study medical malpractice reform wont reduce defensive medicine

A new study published in the journal Health Affairs suggests that tort reform efforts such as medical malpractice damage caps that are aimed at reducing doctors’ concerns about being sued are unlikely to be effective at deterring “defensive medicine.”

The study, partially funded by the Robert Wood Johnson Foundation, was performed by researchers from the University of Iowa Health Care, the Center for Studying Health System Change in Washington, D.C., and the Harvard School of Public Health. The team performed a survey of a nationally representative sample of both generalists and specialists about how concerned they were about being sued for medical malpractice.

Regardless of their specialty or geographic location, all physicians expressed high levels of concern about lawsuits, and those fears were often out of proportion to their actual risk of being sued, researchers found.

To determine the actual risk of medical malpractice lawsuits in different states, the study used objective measures such as the cost of premiums for medical malpractice insurance and the number of paid malpractice claims. Doctors in the least-risky states were less than one-third as likely to be sued for malpractice as those in the riskiest states.

The survey showed that physicians in states with the highest risk were only modestly more concerned about being sued than those in the lowest-risk states.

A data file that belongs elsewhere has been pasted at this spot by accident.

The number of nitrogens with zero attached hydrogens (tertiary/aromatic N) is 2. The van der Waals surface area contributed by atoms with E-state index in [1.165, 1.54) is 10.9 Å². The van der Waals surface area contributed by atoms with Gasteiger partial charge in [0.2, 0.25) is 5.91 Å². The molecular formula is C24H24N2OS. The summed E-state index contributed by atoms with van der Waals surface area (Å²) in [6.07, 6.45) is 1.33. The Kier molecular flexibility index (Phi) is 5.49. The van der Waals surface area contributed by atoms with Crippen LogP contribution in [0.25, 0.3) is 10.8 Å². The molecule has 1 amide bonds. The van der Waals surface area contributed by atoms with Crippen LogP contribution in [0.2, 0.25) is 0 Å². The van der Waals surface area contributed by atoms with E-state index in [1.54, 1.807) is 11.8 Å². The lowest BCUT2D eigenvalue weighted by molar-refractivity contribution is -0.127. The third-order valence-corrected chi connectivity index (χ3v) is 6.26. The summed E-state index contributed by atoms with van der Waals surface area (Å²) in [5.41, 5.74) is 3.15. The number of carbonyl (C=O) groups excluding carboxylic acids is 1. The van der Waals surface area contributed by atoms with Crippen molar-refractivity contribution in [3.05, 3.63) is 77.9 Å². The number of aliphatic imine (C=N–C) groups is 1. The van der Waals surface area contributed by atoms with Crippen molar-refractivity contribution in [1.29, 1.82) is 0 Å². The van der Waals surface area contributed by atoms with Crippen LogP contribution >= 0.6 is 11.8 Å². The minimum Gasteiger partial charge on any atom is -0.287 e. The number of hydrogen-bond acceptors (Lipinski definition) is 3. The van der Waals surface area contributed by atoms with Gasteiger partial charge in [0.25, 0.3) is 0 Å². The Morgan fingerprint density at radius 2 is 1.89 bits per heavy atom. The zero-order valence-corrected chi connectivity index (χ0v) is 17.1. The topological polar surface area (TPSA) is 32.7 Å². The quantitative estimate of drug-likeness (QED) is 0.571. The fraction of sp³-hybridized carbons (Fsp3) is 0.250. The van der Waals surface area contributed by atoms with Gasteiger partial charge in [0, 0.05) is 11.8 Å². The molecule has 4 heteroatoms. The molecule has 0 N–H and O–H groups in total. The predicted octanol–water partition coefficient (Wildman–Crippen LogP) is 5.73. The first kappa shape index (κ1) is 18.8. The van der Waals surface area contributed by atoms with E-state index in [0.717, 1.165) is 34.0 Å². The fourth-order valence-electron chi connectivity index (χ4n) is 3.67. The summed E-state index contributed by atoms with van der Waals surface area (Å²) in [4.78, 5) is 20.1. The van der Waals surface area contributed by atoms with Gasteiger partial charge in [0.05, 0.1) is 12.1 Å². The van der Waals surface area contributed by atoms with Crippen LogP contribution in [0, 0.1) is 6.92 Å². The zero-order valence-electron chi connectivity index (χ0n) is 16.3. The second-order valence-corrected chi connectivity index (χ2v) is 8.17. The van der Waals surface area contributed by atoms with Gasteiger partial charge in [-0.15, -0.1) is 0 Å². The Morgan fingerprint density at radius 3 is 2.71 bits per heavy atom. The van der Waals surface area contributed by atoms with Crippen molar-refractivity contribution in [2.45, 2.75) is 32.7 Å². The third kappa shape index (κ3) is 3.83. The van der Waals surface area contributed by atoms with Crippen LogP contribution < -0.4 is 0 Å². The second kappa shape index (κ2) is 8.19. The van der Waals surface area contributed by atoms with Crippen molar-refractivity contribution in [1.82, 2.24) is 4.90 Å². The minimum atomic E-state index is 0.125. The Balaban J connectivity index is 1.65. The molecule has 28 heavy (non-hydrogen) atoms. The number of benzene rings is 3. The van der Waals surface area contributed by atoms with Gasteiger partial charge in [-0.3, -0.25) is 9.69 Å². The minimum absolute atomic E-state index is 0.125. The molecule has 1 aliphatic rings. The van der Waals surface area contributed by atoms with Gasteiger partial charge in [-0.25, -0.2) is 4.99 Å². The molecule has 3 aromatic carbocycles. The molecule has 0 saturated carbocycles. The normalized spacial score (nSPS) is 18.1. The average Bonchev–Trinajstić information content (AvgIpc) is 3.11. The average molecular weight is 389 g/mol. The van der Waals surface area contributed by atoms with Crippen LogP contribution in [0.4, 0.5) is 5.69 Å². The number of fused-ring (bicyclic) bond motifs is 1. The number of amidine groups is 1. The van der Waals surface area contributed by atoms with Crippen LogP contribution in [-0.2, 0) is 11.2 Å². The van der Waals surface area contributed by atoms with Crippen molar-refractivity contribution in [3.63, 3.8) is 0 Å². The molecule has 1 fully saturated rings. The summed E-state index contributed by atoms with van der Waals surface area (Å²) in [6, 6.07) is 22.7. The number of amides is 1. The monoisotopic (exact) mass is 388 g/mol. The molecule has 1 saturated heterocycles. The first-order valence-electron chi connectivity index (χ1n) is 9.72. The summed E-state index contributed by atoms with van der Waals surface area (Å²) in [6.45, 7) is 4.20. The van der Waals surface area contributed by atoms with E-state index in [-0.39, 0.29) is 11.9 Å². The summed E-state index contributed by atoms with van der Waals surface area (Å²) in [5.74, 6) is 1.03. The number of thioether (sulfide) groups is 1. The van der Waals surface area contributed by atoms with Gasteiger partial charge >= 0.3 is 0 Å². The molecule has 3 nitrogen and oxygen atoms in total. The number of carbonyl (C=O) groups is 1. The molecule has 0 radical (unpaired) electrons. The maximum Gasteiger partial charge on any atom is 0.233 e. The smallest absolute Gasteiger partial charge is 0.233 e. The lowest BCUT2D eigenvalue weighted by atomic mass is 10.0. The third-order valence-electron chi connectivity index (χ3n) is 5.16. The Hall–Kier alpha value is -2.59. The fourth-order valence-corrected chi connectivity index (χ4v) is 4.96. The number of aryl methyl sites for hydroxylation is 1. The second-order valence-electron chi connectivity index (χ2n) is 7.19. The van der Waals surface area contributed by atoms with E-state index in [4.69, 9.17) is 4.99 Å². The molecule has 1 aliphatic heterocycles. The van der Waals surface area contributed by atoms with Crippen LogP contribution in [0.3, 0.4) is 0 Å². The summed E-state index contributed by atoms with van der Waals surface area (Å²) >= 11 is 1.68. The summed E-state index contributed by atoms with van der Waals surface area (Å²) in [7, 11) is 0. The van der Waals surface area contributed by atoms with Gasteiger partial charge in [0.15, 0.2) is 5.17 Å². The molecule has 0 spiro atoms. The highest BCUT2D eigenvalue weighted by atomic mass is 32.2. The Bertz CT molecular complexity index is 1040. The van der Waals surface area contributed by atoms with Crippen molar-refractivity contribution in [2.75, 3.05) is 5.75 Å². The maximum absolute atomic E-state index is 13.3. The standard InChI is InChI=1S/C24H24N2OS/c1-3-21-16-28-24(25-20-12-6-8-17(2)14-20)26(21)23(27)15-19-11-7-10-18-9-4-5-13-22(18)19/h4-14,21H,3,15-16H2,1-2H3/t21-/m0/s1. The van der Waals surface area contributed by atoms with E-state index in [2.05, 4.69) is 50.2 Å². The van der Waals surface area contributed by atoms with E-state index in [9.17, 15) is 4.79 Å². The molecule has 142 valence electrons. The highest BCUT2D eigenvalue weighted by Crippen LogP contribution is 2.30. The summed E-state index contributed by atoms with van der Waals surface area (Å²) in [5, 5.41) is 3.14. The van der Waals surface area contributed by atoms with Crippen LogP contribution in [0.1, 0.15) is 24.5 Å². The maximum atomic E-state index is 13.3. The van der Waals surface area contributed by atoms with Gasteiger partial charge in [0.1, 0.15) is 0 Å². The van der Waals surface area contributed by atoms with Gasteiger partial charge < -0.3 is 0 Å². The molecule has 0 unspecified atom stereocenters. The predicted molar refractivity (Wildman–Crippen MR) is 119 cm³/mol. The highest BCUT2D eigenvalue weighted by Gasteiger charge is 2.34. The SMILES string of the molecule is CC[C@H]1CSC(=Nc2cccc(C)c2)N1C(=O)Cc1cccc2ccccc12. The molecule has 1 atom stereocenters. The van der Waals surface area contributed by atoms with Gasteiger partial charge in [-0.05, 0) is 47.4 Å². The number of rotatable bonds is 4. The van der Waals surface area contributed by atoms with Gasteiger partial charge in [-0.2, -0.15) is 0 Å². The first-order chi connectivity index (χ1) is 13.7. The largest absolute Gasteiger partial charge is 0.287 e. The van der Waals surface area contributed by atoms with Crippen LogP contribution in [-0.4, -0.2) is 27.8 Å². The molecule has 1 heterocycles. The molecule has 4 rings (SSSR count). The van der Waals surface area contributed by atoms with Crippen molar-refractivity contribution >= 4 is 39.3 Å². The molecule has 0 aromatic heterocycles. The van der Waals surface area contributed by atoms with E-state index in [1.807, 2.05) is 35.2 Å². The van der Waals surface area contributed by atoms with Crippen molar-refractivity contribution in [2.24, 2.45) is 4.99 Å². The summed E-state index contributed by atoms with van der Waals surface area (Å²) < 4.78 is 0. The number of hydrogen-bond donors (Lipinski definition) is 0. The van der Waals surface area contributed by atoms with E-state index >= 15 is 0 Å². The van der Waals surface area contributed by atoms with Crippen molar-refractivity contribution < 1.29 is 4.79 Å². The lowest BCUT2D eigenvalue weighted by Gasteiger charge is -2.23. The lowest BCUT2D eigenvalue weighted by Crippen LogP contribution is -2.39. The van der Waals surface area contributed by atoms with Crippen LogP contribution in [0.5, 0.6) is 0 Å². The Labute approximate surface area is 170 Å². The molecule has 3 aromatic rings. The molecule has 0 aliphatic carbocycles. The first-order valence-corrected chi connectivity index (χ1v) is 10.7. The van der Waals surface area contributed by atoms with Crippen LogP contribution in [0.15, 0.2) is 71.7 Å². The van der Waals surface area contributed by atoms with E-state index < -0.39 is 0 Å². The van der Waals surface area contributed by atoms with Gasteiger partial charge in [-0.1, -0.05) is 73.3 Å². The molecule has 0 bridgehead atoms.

“We found that both generalist and specialist physicians fear being sued for malpractice even in states where their risk of being sued is relatively low,” said Dr. David Katz, the study’s senior author.

“The high levels of malpractice concern, even among physicians in relatively low-risk environments, is striking,” said Katz. “One possible explanation is that most physicians do not have the information to accurately access their actual risk of being sued.”

Medical Malpractice Damage Caps Haven’t Reduced Doctors’ Lawsuit Fears

Many efforts at tort reform assume that fear of medical malpractice lawsuits leads doctors to practice “defensive medicine” — perform unnecessary medical tests and take other steps that provide no patient benefit — on the theory that doing so will insulate them from potential litigation. Performing unnecessary medical procedures could potentially drive up the cost of health care, tort reform proponents say.

Because all medical procedures carry a degree of risk, any doctor who performs them unnecessarily also exposes patients to needless risk, which could be considered medical negligence itself.

Whether or not “defensive medicine” is actually a substantial problem, the study suggests that medical malpractice tort reform is a relatively ineffective way to address it. Several types of medical malpractice reform enacted by states were considered. Some resulted in a significant reduction in individual doctors’ concerns about lawsuits, but the results were mixed.

Specifically, legislation aimed at controlling the cost of a medical malpractice lawsuit did not appear to alleviate doctors’ concerns, and therefore would be ineffective at altering the practice of “defensive medicine.”

Source: Medical News Today, “Doctors Still Fear Malpractice Lawsuits, Despite Tort Reforms,” December 16, 2010

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